Sam Once Rescued a Blind Bloke at Sea
Part 1 of 3.
I'm washing the dishes after a classic nachos nosh with Paula and daughter Isis when our neighbour Lauren txted asking if we could hear someone yelling for help. Sure enough from the backyard you could hear that eerie call. I'm straight into my 3 plugger Dad thongs, Paula hands me our favourite whacky stick and I'm jogging toward the distressed male voice on the fortunate lack of wind as we wouldn't have heard him otherwise.
I thinking I'd be smashing a window to hop into a house to save a fallen elderly person. But as I'm pelting through the dark streets it dawns on me that it's coming from the beach. I fang through the bush and dunes and enter the scene on the shore of about 6 people crowded around the high beams of a 4 wheel drive pointing out over the rocks into pitch black sea. His voice still wailing into shore.
I spot a young boy sheepishly holding a blue foamy learner mal and I figure stuff letting that kid go, I've got the Rocky theme song going in my head from the half kilometre jog, plus I'm old and smelly and have had a pretty good innings. And this is the point in the rescue scenario where everybody should please press stop on the inner hellperson soundtrack and think. I did. As I handed my dialling phone to a random strsnger I noticed that Paula had txted that 000 had been called and on their way so knowing this I figured emergency services weren't too far off. What I have to stress is that the reason I couldn't stand by is that if that voice trailed off into the darkness it would have haunted all of us standing there on the beach till our dying days.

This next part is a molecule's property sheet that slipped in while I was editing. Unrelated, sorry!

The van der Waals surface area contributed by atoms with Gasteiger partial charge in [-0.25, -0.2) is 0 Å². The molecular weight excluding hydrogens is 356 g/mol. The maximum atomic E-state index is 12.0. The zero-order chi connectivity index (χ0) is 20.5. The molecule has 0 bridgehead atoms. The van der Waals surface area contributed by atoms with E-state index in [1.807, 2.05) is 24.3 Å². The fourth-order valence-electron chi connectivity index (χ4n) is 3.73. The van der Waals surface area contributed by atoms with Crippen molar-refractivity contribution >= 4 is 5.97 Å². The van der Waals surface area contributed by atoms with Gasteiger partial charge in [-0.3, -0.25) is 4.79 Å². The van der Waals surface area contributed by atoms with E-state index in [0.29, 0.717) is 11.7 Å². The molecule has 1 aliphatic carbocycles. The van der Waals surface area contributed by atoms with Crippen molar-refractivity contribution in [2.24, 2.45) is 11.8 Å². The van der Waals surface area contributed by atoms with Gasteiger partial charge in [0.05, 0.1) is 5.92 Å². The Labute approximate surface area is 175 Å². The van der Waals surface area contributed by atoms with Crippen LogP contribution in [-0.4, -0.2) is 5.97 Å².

So I stripped to my grundies, strapped on the legrope, adrenaline pumping and that constant call for help as my only guide.
To be continued as Instagram won't let me talk the lid off an iron pot... ("About there" is where the guy was sitting on top of his capsized tinnie in the dark in 12°C water/10°C outside.
I know it was past the red bouy because when we were paddling in, what I thought was another rescuer with a glow stick in his gob turned out to be the light from the torch in my chattering teeth reflecting off it.)